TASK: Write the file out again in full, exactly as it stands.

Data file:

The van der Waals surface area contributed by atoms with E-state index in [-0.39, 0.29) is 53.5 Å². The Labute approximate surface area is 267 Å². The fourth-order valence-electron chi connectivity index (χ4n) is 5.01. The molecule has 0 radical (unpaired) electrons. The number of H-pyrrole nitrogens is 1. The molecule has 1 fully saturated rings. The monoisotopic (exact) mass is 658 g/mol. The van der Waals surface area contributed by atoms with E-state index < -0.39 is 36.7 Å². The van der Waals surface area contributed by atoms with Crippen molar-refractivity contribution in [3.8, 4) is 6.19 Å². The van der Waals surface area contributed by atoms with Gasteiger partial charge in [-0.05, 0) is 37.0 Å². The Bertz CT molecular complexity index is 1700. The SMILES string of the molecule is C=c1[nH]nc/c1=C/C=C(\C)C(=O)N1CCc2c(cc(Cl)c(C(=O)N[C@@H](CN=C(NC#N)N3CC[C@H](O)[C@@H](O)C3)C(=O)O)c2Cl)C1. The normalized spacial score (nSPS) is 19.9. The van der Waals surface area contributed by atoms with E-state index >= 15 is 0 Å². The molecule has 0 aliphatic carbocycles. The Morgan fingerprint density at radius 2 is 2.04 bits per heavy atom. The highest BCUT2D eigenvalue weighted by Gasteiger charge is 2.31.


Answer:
The van der Waals surface area contributed by atoms with E-state index in [-0.39, 0.29) is 53.5 Å². The Labute approximate surface area is 267 Å². The fourth-order valence-electron chi connectivity index (χ4n) is 5.01. The molecule has 0 radical (unpaired) electrons. The number of H-pyrrole nitrogens is 1. The molecule has 1 fully saturated rings. The monoisotopic (exact) mass is 658 g/mol. The van der Waals surface area contributed by atoms with E-state index < -0.39 is 36.7 Å². The van der Waals surface area contributed by atoms with Crippen molar-refractivity contribution in [3.8, 4) is 6.19 Å². The van der Waals surface area contributed by atoms with Gasteiger partial charge in [-0.05, 0) is 37.0 Å². The Bertz CT molecular complexity index is 1700. The SMILES string of the molecule is C=c1[nH]nc/c1=C/C=C(\C)C(=O)N1CCc2c(cc(Cl)c(C(=O)N[C@@H](CN=C(NC#N)N3CC[C@H](O)[C@@H](O)C3)C(=O)O)c2Cl)C1. The normalized spacial score (nSPS) is 19.9. The van der Waals surface area contributed by atoms with E-state index >= 15 is 0 Å². The molecule has 0 aliphatic carbocycles. The Morgan fingerprint density at radius 2 is 2.04 bits per heavy atom. The highest BCUT2D eigenvalue weighted by Gasteiger charge is 2.31.